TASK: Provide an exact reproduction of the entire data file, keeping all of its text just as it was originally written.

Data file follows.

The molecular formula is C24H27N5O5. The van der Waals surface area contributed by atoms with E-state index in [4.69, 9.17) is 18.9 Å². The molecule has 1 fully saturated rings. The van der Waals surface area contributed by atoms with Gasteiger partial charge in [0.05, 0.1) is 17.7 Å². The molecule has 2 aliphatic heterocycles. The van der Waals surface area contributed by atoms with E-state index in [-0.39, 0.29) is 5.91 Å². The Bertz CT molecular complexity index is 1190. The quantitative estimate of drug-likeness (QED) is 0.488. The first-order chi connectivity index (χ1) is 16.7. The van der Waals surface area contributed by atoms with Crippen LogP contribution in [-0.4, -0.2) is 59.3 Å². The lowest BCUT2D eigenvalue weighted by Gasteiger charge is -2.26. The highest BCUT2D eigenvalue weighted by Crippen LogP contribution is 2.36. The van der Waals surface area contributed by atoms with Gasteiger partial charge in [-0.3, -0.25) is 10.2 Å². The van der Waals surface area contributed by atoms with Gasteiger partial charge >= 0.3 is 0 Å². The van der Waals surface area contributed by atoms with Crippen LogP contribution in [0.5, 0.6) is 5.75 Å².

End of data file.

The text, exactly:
The molecular formula is C24H27N5O5. The van der Waals surface area contributed by atoms with E-state index in [4.69, 9.17) is 18.9 Å². The molecule has 1 fully saturated rings. The van der Waals surface area contributed by atoms with Gasteiger partial charge in [0.05, 0.1) is 17.7 Å². The molecule has 2 aliphatic heterocycles. The van der Waals surface area contributed by atoms with E-state index in [-0.39, 0.29) is 5.91 Å². The Bertz CT molecular complexity index is 1190. The quantitative estimate of drug-likeness (QED) is 0.488. The first-order chi connectivity index (χ1) is 16.7. The van der Waals surface area contributed by atoms with Crippen LogP contribution in [-0.4, -0.2) is 59.3 Å². The lowest BCUT2D eigenvalue weighted by Gasteiger charge is -2.26. The highest BCUT2D eigenvalue weighted by Crippen LogP contribution is 2.36. The van der Waals surface area contributed by atoms with Gasteiger partial charge in [-0.3, -0.25) is 10.2 Å². The van der Waals surface area contributed by atoms with Gasteiger partial charge >= 0.3 is 0 Å². The van der Waals surface area contributed by atoms with Crippen LogP contribution in [0.5, 0.6) is 5.75 Å².